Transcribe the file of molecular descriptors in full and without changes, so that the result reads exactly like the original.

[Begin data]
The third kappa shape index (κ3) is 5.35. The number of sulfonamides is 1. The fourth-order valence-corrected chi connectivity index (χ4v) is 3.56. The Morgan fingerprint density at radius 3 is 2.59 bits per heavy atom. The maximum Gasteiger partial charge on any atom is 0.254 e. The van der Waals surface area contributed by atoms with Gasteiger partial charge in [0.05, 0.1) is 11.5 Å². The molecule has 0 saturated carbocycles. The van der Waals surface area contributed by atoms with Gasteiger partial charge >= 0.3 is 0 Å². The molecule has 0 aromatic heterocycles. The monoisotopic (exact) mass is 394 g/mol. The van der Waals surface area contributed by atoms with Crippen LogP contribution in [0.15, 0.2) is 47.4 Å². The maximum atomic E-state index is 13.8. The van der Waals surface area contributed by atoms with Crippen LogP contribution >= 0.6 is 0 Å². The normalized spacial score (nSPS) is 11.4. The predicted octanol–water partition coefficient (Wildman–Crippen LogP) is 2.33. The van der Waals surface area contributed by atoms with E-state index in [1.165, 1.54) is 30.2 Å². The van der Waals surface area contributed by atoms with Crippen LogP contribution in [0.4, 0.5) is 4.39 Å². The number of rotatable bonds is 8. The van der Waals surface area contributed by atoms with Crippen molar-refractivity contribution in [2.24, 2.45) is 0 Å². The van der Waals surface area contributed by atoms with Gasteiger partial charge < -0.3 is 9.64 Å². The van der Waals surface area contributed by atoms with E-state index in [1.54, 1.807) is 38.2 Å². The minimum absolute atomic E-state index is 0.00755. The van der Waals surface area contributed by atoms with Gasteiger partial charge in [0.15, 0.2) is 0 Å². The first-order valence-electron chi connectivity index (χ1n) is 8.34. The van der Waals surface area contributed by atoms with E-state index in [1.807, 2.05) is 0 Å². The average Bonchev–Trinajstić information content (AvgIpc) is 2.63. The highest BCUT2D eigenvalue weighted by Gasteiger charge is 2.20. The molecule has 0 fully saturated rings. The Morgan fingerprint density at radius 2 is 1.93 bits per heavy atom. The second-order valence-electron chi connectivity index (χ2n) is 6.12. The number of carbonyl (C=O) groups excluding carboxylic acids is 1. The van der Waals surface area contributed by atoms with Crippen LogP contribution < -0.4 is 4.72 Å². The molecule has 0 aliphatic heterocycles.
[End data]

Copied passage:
The third kappa shape index (κ3) is 5.35. The number of sulfonamides is 1. The fourth-order valence-corrected chi connectivity index (χ4v) is 3.56. The Morgan fingerprint density at radius 3 is 2.59 bits per heavy atom. The maximum Gasteiger partial charge on any atom is 0.254 e. The van der Waals surface area contributed by atoms with Gasteiger partial charge in [0.05, 0.1) is 11.5 Å². The molecule has 0 saturated carbocycles. The van der Waals surface area contributed by atoms with Gasteiger partial charge >= 0.3 is 0 Å². The molecule has 0 aromatic heterocycles. The monoisotopic (exact) mass is 394 g/mol. The van der Waals surface area contributed by atoms with Crippen LogP contribution in [0.15, 0.2) is 47.4 Å². The maximum atomic E-state index is 13.8. The van der Waals surface area contributed by atoms with Crippen LogP contribution >= 0.6 is 0 Å². The normalized spacial score (nSPS) is 11.4. The predicted octanol–water partition coefficient (Wildman–Crippen LogP) is 2.33. The van der Waals surface area contributed by atoms with E-state index in [1.165, 1.54) is 30.2 Å². The van der Waals surface area contributed by atoms with Crippen LogP contribution in [0.4, 0.5) is 4.39 Å². The number of rotatable bonds is 8. The van der Waals surface area contributed by atoms with Crippen molar-refractivity contribution in [2.24, 2.45) is 0 Å². The van der Waals surface area contributed by atoms with Gasteiger partial charge < -0.3 is 9.64 Å². The van der Waals surface area contributed by atoms with E-state index in [1.54, 1.807) is 38.2 Å². The minimum absolute atomic E-state index is 0.00755. The van der Waals surface area contributed by atoms with Gasteiger partial charge in [0.15, 0.2) is 0 Å². The first-order valence-electron chi connectivity index (χ1n) is 8.34. The van der Waals surface area contributed by atoms with E-state index in [1.807, 2.05) is 0 Å². The average Bonchev–Trinajstić information content (AvgIpc) is 2.63. The highest BCUT2D eigenvalue weighted by Gasteiger charge is 2.20. The molecule has 0 fully saturated rings. The Morgan fingerprint density at radius 2 is 1.93 bits per heavy atom. The second-order valence-electron chi connectivity index (χ2n) is 6.12. The number of carbonyl (C=O) groups excluding carboxylic acids is 1. The van der Waals surface area contributed by atoms with Crippen LogP contribution < -0.4 is 4.72 Å². The molecule has 0 aliphatic heterocycles.